In a recent interview with Pitchfork, The Walkmen’s frontman Hamilton Leithauser mentioned that they had considered using a photo of the band standing behind their bassist’s son as the album cover. In fact, a number of promo shots of the band that came around with this album have involved their families. The Walkmen are ten years old now, and all of their members have young children. They sound pretty content on Heaven, and they seem to be embracing that. This is what happens when an indie rock band grows up.
Throughout the entire album, Leithauser’s vocals are the focus. They’re loud, honest, and clear. “It’s been so long, but I made it through,” he sings. The album opens on plucked acoustic guitar and Leithauser’s vocals right in front of us. The track is largely a matter of his vocals and the guitar growing louder. Behind him, Robin Pecknold provides guest “ooo”-ing. As the song truly breaks out, there’s a thumping beside him that creates an impressively physical feel. The “ooo”s rise in some glory. In the end, Leithauser himself joins in, and leaves us with one final excited cry.
Largely, Heaven is filled with mellower songs. The album continues into Love is Luck, with bright winding Honolulu guitar sounds and strong drums behind it. Southern Heart finds Leithauser alone at first with echoey vocals and only a quiet strumming along with him. Line by Line is a stand out piece of this style, with guitar played like piano, stepping along as if up stairs. Near the song’s end, we can hear the thick wires vibrating into the guitar’s belly, and strings seem to rise as if from within it.
The title track might best articulate where The Walkmen are now. It’s still a solid piece of indie rock with big chugging drums and twinkling guitar, but the tone is not of discontent or perversity, it’s of a found joy and some desire to share or express it. “Our children will always hear a romantic tale of distant years,” he sings, which may even be more true for the children of rock stars whose lively younger years were catalogued across many albums. “I’m croaking dreams that always glow.” On other tracks, the sentiments aren’t always groundbreaking, but they’re never saccharine. The band seems so darn genuine it’s hard to fault them.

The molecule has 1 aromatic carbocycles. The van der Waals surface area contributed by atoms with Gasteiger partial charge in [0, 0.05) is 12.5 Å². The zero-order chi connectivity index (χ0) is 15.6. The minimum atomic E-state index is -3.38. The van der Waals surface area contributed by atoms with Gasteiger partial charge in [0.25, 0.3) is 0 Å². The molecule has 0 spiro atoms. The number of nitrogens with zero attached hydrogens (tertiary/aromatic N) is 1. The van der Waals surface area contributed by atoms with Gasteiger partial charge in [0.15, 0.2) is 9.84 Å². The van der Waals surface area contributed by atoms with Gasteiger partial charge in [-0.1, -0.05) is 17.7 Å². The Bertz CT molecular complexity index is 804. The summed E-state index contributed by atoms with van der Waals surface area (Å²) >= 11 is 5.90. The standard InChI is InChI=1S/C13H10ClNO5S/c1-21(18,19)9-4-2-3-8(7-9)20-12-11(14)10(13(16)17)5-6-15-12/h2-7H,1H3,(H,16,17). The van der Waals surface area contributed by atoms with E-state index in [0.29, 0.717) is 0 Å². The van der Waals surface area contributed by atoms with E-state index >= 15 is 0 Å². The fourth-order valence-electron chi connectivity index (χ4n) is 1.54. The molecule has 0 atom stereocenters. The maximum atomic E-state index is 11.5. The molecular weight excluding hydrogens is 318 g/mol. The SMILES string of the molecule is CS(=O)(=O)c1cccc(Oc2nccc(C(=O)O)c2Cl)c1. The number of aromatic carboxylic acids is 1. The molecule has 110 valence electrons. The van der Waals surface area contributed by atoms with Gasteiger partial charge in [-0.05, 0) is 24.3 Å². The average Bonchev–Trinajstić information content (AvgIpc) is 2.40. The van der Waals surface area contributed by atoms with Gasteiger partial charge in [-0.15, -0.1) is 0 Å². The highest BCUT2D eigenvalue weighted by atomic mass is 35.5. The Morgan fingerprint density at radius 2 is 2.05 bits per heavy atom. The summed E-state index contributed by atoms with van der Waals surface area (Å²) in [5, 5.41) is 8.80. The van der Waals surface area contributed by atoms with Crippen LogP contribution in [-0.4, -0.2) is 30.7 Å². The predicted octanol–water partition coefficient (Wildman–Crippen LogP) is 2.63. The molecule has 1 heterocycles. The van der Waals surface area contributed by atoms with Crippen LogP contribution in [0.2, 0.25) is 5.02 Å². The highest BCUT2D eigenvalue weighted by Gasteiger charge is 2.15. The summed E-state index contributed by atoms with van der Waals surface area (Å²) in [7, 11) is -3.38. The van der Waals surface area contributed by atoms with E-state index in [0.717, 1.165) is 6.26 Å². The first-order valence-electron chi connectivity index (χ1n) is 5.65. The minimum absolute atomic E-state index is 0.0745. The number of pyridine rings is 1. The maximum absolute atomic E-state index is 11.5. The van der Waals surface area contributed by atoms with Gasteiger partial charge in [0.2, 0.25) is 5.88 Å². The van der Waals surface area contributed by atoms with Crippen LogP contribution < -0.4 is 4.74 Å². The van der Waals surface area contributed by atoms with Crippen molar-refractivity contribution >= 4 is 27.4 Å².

There’s a refrain on Line By Line that seems to summarize The Walkmen’s journey and perhaps how this album feels to them. Above the clear and warm plucked guitar, we can hear the vibration in Leithauser’s throat as he sings. “How do you know it? I just know it.” It’s telling. Perhaps he can’t explain it, but he’s been through these events time and time again. Things are right for him, and he’s sure of that. Perhaps most interesting is seeing a band age so gracefully - not that the members of The Walkmen are all that old, only old in the context of a rock band, something that thrives on youthful discontent. They’re writing with the same expressiveness, and that’s all that matters. Even if this time around, on the surface, everything seems a little less grand and pressing, they convey exactly what’s on their mind - to them, it’s still just as important.